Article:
It goes without saying that we shouldn’t read too much into friendlies at this early, pre-season stage, but if there’s anything we can take from Manchester United’s 7-0 demolition of LA Galaxy it’s this: Louis van Gaal is no mug.
Whilst it may have only been a kick around, the massive difference in the way United operated compared to the Moyes’ regime was inescapable. Here was a side playing with a spring in their step, a side full of ideas and ingenuity – a world away from the laboured, torturous and timid ‘style’ of play under the Scot last season.
So what have we learnt about United from their game in America?
Well, first thing’s first, it appears pretty likely that they’re going to switch formations this season, and if you don’t think that’s interesting, then you’re probably not a very big football fan. United have ostensibly played a variation of 4-3-3/4-3-2-1 for many years now, and yet it doesn’t look like van Gaal is planning to field a formation even slightly similar – he’s going to rip it up and start again.
The 3-5-2 formation favoured by van Gaal in his opening game is interesting primarily for two reasons.
Firstly, it indicates that the Dutchman is planning to draw heavily on the success he gained playing that style with the Netherlands. With three at the back, two quick wingbacks, a strong midfield base and two up top, the Dutch somewhat surprised everyone at the World Cup. They were able to tear teams to shreds (most notably the champions of the time, Spain), and the formation was key to that.
Opting for wingbacks allows the side to remain thoroughly compact and hard-to-break down in midfield whilst still providing the width required to get in behind opponents. With two strikers to deal with instead of one, the 3-5-2 can cause massive problems for defences much more used to dealing with one threat in the centre forward position.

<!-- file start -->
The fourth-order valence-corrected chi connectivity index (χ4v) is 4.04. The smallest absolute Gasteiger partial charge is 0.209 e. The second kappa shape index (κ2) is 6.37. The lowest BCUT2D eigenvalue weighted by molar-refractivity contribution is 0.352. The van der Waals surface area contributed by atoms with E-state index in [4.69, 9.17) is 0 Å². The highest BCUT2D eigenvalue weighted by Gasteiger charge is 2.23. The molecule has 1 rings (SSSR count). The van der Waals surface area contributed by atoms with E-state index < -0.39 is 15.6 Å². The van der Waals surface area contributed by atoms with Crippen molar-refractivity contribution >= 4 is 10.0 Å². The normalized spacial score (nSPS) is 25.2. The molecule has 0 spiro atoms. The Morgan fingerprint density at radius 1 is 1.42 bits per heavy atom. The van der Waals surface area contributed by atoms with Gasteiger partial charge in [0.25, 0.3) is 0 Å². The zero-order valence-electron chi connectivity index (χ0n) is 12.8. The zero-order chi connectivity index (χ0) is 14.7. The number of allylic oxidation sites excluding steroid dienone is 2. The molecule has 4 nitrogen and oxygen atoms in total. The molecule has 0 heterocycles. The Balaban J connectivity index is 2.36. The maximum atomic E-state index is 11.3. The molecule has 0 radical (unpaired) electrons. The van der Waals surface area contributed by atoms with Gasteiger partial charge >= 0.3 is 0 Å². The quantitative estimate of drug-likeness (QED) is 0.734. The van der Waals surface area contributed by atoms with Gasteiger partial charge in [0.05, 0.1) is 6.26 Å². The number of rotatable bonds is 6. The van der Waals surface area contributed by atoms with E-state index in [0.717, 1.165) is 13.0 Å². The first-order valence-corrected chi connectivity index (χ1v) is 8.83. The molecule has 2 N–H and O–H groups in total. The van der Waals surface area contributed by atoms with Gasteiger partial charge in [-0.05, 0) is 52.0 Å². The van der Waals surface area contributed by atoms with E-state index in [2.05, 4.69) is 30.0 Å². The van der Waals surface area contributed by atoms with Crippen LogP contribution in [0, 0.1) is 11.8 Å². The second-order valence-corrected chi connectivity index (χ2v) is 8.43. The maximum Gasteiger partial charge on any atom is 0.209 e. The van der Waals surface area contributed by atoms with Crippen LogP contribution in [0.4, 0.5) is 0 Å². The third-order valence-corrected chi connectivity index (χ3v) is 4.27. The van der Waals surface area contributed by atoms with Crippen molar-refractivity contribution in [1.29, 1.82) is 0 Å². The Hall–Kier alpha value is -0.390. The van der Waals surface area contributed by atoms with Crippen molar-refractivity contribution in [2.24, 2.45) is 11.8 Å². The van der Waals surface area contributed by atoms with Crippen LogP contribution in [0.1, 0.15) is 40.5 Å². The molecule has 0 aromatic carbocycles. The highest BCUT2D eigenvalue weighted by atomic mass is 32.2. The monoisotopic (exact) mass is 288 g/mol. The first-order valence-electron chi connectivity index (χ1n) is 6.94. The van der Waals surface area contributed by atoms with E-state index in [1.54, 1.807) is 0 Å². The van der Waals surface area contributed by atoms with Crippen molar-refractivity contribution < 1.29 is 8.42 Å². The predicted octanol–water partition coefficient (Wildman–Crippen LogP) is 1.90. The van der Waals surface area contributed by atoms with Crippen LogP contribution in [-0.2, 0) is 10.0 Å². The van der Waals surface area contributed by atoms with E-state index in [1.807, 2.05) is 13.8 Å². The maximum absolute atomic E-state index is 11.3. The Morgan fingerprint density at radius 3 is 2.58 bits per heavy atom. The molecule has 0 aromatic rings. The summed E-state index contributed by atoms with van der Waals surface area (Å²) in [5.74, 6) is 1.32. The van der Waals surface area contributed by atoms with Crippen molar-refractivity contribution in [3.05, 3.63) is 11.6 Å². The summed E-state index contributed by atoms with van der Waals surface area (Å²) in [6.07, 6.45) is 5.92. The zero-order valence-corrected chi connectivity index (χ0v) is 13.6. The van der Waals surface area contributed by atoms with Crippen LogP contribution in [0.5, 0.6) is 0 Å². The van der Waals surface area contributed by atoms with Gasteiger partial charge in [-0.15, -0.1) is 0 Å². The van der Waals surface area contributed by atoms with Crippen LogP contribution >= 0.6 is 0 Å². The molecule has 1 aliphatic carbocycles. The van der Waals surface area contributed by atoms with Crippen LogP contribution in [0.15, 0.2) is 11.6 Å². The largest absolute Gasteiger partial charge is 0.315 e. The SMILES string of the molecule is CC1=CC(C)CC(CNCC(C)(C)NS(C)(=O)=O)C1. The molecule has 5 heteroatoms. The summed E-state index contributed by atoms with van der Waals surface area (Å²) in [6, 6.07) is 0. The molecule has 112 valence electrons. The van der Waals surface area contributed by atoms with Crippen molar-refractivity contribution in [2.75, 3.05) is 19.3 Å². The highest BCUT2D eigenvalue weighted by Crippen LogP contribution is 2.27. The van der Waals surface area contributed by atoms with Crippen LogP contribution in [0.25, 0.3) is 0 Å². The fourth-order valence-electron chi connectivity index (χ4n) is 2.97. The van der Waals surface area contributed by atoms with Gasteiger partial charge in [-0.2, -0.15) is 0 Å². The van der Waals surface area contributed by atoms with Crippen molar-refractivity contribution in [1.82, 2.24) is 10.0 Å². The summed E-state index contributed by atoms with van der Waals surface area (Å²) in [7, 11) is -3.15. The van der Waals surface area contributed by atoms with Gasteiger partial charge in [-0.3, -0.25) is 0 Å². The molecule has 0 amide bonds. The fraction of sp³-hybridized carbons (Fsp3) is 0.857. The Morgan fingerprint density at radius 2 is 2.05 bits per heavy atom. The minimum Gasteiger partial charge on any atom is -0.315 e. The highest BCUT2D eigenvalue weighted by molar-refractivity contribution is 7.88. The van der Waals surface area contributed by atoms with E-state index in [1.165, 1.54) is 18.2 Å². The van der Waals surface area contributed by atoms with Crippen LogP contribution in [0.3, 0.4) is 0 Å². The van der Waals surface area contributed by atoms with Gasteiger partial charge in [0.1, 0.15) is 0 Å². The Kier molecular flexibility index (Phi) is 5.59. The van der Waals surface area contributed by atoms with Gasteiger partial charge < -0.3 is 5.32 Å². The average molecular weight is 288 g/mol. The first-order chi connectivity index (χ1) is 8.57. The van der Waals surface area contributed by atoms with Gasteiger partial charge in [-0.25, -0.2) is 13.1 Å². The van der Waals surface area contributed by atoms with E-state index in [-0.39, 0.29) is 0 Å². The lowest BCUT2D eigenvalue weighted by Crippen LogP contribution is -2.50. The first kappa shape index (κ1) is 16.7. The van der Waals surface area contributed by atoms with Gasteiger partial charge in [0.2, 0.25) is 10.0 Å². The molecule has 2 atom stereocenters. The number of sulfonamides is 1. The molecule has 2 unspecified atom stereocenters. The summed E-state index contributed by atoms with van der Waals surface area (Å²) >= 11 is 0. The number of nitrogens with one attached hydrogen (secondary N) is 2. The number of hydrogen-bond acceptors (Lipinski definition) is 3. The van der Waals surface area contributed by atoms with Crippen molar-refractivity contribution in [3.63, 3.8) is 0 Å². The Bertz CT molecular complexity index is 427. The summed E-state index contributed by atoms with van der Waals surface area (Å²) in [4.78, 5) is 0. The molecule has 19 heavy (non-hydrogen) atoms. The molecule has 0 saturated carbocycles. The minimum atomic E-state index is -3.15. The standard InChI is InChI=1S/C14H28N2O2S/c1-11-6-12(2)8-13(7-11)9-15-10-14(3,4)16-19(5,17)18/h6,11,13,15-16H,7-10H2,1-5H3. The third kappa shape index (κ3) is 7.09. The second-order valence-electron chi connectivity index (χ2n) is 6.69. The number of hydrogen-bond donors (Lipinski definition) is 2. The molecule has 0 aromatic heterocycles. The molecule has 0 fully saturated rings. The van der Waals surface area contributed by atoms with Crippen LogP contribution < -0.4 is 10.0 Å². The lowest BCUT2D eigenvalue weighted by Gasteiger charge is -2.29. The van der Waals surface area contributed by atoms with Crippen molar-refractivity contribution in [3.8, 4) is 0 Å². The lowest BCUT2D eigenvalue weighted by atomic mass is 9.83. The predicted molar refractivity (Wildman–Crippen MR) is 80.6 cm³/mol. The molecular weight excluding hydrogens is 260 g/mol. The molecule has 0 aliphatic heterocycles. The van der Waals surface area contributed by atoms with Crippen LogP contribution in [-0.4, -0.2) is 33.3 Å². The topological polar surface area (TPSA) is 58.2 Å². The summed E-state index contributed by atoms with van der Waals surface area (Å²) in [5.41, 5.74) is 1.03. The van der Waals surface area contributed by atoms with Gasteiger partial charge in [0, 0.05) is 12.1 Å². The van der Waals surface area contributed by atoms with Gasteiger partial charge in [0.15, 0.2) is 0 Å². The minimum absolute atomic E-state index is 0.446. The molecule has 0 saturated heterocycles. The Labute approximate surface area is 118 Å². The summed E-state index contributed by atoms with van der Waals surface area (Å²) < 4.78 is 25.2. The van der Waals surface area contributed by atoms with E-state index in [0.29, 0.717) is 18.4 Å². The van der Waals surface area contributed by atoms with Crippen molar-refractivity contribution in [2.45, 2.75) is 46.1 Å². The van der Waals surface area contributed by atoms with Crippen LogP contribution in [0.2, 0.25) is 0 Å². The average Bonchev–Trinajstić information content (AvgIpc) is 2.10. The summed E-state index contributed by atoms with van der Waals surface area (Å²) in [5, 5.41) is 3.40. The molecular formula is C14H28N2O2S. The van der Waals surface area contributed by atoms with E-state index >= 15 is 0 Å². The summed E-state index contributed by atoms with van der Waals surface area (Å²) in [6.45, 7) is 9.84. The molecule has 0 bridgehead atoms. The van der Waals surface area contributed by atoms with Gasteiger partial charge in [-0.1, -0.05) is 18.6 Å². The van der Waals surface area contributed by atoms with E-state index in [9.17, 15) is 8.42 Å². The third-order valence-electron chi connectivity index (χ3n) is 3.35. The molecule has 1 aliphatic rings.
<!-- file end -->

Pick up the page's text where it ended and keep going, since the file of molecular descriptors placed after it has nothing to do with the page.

It seems very clear that van Gaal is planning to create a high-energy, pacy side with the ability to really kill games off in the early stages. The 3-5-2 will no doubt be an extremely welcome sight for United fans; if only because it indicates that the safety-first approach of the Moyes era has now finally been consigned to the rubbish tip.
The other thing that makes this 3-5-2 formation so interesting is that it indicates van Gaal is going to have a ruddy good go at fielding all of his best players in their best positions.
This might seem like a no-brainer, but the reality is that this is precisely what David Moyes didn’t do. Having spent plenty of time placating Wayne Rooney last summer, the Scot continued to deploy the England striker in the withdrawn number ten role that Rooney is willing to play in, but reluctantly so.
The Scot then compounded the issue by purchasing Juan Mata for a record fee only to field him out wide – a position that had already proven to be a less than prolific role for the Spaniard.
The 3-5-2 obliterates those issues. Rooney and van Persie can play as the two central strikers with Juan Mata behind them. Two of Herrera, Carrick, Fellaini and Cleverley can fill the two central midfield slots. Luke Shaw, Antonio Valencia and Rafael da Silva can play in the wingback role, with the central defenders left to play in, well, central defence.
By changing formation, van Gaal is doing something that Moyes never did: giving his players the best possible chance of success.
However, the change of formation does illustrate a serious need for more strength in one particular position – central defence.
Against Los Angeles, Jonny Evans, Chris Smalling and Phil Jones were fielded at centre back, and the reasons for that are very clear – there’s no one else to play there.
With Rio Ferdinand and Nemanja Vidic moving onto pastures green, Smalling, Evans and Jones are all that are left, and the Dutchman simply must take steps to strengthen this area. Smalling had a torrid last season, with many questioning whether he is quite up to the task; Jones has blown hot and cold, with many believing him to be better suited at right back or defensive midfield; and there still remain question marks over Evans’ ability at the very highest level.
If van Gaal is able to sign two top-quality central defenders in the next few weeks, this United side will look a whole different proposition. As I said at the start, there’s only so much you can read into friendlies, but the early signs are very good indeed. Should they carry on in the way they began, there’s every chance that United’s nightmare of last season will soon be regarded as a minor blip.
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